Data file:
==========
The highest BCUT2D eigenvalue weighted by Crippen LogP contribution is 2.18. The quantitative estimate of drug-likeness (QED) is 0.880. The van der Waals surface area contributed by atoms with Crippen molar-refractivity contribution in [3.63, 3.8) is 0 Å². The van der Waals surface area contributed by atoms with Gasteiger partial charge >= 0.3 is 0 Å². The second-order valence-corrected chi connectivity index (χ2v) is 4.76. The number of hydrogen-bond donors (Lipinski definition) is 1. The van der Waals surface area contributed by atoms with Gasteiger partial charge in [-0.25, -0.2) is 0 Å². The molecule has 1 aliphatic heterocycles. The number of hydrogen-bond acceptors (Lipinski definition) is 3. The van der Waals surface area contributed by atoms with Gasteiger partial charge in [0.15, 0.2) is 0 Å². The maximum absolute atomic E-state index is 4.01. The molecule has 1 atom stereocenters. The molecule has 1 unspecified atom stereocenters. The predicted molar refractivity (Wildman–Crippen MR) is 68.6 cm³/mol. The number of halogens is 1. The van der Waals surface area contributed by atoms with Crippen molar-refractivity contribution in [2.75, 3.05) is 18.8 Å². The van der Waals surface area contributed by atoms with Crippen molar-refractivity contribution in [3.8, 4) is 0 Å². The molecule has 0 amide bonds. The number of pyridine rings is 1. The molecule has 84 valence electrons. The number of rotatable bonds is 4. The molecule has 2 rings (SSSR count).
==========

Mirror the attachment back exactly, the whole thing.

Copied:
The highest BCUT2D eigenvalue weighted by Crippen LogP contribution is 2.18. The quantitative estimate of drug-likeness (QED) is 0.880. The van der Waals surface area contributed by atoms with Crippen molar-refractivity contribution in [3.63, 3.8) is 0 Å². The van der Waals surface area contributed by atoms with Gasteiger partial charge >= 0.3 is 0 Å². The second-order valence-corrected chi connectivity index (χ2v) is 4.76. The number of hydrogen-bond donors (Lipinski definition) is 1. The van der Waals surface area contributed by atoms with Gasteiger partial charge in [-0.25, -0.2) is 0 Å². The molecule has 1 aliphatic heterocycles. The number of hydrogen-bond acceptors (Lipinski definition) is 3. The van der Waals surface area contributed by atoms with Gasteiger partial charge in [0.15, 0.2) is 0 Å². The maximum absolute atomic E-state index is 4.01. The molecule has 1 atom stereocenters. The molecule has 1 unspecified atom stereocenters. The predicted molar refractivity (Wildman–Crippen MR) is 68.6 cm³/mol. The number of halogens is 1. The van der Waals surface area contributed by atoms with Crippen molar-refractivity contribution in [2.75, 3.05) is 18.8 Å². The van der Waals surface area contributed by atoms with Crippen molar-refractivity contribution in [3.8, 4) is 0 Å². The molecule has 0 amide bonds. The number of pyridine rings is 1. The molecule has 84 valence electrons. The number of rotatable bonds is 4. The molecule has 2 rings (SSSR count).